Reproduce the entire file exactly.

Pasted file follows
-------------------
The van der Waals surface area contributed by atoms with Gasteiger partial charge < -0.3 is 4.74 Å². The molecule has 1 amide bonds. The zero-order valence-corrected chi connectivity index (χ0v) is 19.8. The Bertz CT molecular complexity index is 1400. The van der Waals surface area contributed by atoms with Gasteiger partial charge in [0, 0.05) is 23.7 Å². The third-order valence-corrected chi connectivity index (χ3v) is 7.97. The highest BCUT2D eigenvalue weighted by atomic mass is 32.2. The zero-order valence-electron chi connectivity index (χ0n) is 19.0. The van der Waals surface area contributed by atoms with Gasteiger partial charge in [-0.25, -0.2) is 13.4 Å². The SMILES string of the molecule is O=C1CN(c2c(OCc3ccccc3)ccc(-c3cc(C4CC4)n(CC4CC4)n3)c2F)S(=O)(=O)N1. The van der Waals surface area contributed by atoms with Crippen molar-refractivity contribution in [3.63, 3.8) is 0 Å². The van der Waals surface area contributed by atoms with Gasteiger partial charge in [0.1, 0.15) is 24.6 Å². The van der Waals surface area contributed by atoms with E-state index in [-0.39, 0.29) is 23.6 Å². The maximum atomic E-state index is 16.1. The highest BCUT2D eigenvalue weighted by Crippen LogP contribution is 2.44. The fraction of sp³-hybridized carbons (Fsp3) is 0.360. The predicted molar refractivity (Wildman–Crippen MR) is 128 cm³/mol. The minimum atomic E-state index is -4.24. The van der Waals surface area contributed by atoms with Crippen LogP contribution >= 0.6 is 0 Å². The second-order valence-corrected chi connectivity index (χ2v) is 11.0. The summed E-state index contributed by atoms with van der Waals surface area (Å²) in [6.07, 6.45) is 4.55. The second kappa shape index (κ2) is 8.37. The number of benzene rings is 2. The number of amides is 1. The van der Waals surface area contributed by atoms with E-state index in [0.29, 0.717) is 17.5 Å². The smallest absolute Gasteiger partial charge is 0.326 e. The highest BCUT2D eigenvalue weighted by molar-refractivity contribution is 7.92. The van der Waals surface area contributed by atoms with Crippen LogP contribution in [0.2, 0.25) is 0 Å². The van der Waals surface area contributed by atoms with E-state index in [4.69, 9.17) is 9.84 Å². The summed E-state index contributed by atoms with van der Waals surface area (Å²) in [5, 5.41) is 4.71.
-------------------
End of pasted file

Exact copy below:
The van der Waals surface area contributed by atoms with Gasteiger partial charge < -0.3 is 4.74 Å². The molecule has 1 amide bonds. The zero-order valence-corrected chi connectivity index (χ0v) is 19.8. The Bertz CT molecular complexity index is 1400. The van der Waals surface area contributed by atoms with Gasteiger partial charge in [0, 0.05) is 23.7 Å². The third-order valence-corrected chi connectivity index (χ3v) is 7.97. The highest BCUT2D eigenvalue weighted by atomic mass is 32.2. The zero-order valence-electron chi connectivity index (χ0n) is 19.0. The van der Waals surface area contributed by atoms with Gasteiger partial charge in [-0.25, -0.2) is 13.4 Å². The SMILES string of the molecule is O=C1CN(c2c(OCc3ccccc3)ccc(-c3cc(C4CC4)n(CC4CC4)n3)c2F)S(=O)(=O)N1. The van der Waals surface area contributed by atoms with Crippen molar-refractivity contribution in [3.63, 3.8) is 0 Å². The van der Waals surface area contributed by atoms with Gasteiger partial charge in [0.1, 0.15) is 24.6 Å². The van der Waals surface area contributed by atoms with E-state index in [-0.39, 0.29) is 23.6 Å². The maximum atomic E-state index is 16.1. The highest BCUT2D eigenvalue weighted by Crippen LogP contribution is 2.44. The fraction of sp³-hybridized carbons (Fsp3) is 0.360. The predicted molar refractivity (Wildman–Crippen MR) is 128 cm³/mol. The minimum atomic E-state index is -4.24. The van der Waals surface area contributed by atoms with Crippen LogP contribution >= 0.6 is 0 Å². The second-order valence-corrected chi connectivity index (χ2v) is 11.0. The summed E-state index contributed by atoms with van der Waals surface area (Å²) in [6.07, 6.45) is 4.55. The second kappa shape index (κ2) is 8.37. The number of benzene rings is 2. The number of amides is 1. The van der Waals surface area contributed by atoms with E-state index in [0.29, 0.717) is 17.5 Å². The smallest absolute Gasteiger partial charge is 0.326 e. The highest BCUT2D eigenvalue weighted by molar-refractivity contribution is 7.92. The van der Waals surface area contributed by atoms with Crippen LogP contribution in [0.2, 0.25) is 0 Å². The van der Waals surface area contributed by atoms with E-state index in [4.69, 9.17) is 9.84 Å². The summed E-state index contributed by atoms with van der Waals surface area (Å²) in [5, 5.41) is 4.71.